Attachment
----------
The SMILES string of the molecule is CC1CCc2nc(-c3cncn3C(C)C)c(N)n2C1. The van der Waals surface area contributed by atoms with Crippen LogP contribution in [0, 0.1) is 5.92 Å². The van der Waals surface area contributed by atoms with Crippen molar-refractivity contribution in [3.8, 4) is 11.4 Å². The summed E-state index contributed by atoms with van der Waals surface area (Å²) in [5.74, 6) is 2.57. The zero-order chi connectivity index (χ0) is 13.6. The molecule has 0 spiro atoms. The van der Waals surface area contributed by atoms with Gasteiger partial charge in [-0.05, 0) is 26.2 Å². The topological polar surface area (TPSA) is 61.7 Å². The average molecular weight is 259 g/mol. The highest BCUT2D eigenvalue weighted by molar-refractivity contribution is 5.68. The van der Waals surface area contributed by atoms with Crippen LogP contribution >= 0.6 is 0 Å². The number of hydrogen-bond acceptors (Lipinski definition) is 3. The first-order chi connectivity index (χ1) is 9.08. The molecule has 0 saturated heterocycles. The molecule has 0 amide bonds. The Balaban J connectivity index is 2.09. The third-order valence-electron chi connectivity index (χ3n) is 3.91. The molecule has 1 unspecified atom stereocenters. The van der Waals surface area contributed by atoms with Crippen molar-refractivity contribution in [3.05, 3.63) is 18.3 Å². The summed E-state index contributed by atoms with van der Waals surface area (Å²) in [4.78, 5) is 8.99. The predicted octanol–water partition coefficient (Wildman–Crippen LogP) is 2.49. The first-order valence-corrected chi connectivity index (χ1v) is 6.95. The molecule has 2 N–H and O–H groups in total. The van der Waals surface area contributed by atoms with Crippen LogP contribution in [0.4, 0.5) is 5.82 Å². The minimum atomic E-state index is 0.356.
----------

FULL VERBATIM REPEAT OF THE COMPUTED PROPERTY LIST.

The SMILES string of the molecule is CC1CCc2nc(-c3cncn3C(C)C)c(N)n2C1. The van der Waals surface area contributed by atoms with Crippen LogP contribution in [0, 0.1) is 5.92 Å². The van der Waals surface area contributed by atoms with Crippen molar-refractivity contribution in [3.8, 4) is 11.4 Å². The summed E-state index contributed by atoms with van der Waals surface area (Å²) in [5.74, 6) is 2.57. The zero-order chi connectivity index (χ0) is 13.6. The molecule has 0 spiro atoms. The van der Waals surface area contributed by atoms with Gasteiger partial charge in [-0.05, 0) is 26.2 Å². The topological polar surface area (TPSA) is 61.7 Å². The average molecular weight is 259 g/mol. The highest BCUT2D eigenvalue weighted by molar-refractivity contribution is 5.68. The van der Waals surface area contributed by atoms with Crippen LogP contribution >= 0.6 is 0 Å². The number of hydrogen-bond acceptors (Lipinski definition) is 3. The first-order chi connectivity index (χ1) is 9.08. The molecule has 0 saturated heterocycles. The molecule has 0 amide bonds. The Balaban J connectivity index is 2.09. The third-order valence-electron chi connectivity index (χ3n) is 3.91. The molecule has 1 unspecified atom stereocenters. The van der Waals surface area contributed by atoms with Crippen molar-refractivity contribution in [3.05, 3.63) is 18.3 Å². The summed E-state index contributed by atoms with van der Waals surface area (Å²) in [4.78, 5) is 8.99. The predicted octanol–water partition coefficient (Wildman–Crippen LogP) is 2.49. The first-order valence-corrected chi connectivity index (χ1v) is 6.95. The molecule has 2 N–H and O–H groups in total. The van der Waals surface area contributed by atoms with Crippen LogP contribution in [0.4, 0.5) is 5.82 Å². The minimum atomic E-state index is 0.356.